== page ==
http://rekindlesolutions.com/were-you-trained-for-this/ Authors need to develop a sense of humility about their work. Just when we believe we have created the ultimate version of a story, along comes an editor, critic or fellow scribe to suggest (gently, we hope) improvements to the magnum opus. Now, I’ve discovered yet another source of improvement – the audio narrator. Go to Amazon and look up my first novel in the Casebooks of Octavius Bear series – where can you find cialis jelly The Open and Shut Case. Click onto the Audible Audio edition (It’s Free) and treat yourself to a really fun experience listening to the wonderfully talented Dominic Lopez take up 24 different characters, 38 limericks and the ongoing narration of this fast moving, tongue in cheek, cockeyed detective story. Looking forward to Dominic eventually interpreting all five of the Casebooks. Go listen!!
For as long as I can remember, I have been a bear enthusiast. My wife and I have a very large collection of stuffed Teddy Bears and other species such as Paddington and Winnie the Pooh. Actually it was Winnie the Pooh that started me writing about anthropomorphic bears. I entered into collaboration with another author to create a book that proposed Winnie the Pooh as the World’s Greatest CEO. Unfortunately, Disney copyrights and other Milne family complications put an end to that. But it did inspire me to develop an equally silly set of literary offerings: The Casebooks of Octavius Bear.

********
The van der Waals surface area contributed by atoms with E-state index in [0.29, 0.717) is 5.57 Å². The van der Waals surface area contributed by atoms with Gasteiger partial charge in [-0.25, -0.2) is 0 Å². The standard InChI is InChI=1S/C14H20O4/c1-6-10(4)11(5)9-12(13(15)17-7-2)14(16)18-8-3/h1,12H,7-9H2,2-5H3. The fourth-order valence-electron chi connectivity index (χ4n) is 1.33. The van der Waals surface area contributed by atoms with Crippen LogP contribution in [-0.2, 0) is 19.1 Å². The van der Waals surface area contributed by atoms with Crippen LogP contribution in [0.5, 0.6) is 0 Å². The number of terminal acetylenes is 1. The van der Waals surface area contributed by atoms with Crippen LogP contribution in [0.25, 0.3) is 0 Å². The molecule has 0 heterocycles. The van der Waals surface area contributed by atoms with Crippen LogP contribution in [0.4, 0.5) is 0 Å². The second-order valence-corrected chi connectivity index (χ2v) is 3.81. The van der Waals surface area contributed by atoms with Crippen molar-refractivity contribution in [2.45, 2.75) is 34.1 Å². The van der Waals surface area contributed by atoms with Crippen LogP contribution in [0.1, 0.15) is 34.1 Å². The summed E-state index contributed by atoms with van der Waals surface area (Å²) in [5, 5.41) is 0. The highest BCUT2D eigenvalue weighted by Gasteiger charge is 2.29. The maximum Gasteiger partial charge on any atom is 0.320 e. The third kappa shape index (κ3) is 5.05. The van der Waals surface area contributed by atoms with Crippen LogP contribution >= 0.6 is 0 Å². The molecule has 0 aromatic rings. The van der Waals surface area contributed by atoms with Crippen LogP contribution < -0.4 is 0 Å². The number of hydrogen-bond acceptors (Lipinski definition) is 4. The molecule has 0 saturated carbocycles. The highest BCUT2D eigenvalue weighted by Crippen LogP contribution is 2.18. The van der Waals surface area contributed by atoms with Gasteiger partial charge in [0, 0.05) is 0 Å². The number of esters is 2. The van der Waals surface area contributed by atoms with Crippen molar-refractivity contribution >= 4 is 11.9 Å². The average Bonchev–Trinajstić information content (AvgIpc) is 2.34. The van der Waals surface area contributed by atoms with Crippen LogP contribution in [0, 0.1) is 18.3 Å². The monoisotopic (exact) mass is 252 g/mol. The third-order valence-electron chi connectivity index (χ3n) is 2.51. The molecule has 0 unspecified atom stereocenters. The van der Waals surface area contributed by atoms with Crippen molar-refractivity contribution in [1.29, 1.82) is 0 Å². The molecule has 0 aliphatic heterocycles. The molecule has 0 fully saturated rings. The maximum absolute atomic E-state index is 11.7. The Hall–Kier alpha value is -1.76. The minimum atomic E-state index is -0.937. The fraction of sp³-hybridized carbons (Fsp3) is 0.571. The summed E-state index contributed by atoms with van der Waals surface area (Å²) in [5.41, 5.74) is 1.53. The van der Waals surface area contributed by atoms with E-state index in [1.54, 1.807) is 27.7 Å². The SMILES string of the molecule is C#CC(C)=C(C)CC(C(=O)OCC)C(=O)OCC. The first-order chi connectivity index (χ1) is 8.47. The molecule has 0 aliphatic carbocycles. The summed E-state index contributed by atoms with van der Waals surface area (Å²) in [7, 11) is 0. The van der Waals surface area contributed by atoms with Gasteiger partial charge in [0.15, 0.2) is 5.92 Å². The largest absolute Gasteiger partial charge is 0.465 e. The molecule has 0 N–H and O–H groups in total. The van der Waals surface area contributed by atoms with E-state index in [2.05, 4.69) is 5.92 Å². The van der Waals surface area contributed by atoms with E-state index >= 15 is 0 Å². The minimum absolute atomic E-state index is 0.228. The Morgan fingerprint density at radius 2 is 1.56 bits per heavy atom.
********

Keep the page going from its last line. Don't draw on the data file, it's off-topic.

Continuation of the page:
Octavius is the product of my own imagination prompted by the mystery sleuths Sherlock Holmes and Nero Wolfe. The idea of a world sans Homo Sapiens is a result of wandering about in the venues of alternative universes. These books describe the anthropomorphic characteristics of the animals that resulted from a major cosmic catastrophe that Homo Sapiens did not survive.
Descriptions elsewhere on this site will give you a look at what I have in mind. Part mystery, part fantasy, part sci-fi, part humor. But Job One is tongue in cheek Entertainment. That’s why all the the chapters begin with limericks. Puns (usually awful) and asides abound and the characters are as unique and off-the-wall as I can make them while keeping them tethered to both their animal and humanoid natures. I hope I’ve succeeded. BTW, although some teens I know enjoy the books, this is definitely not “Kiddie Lit.”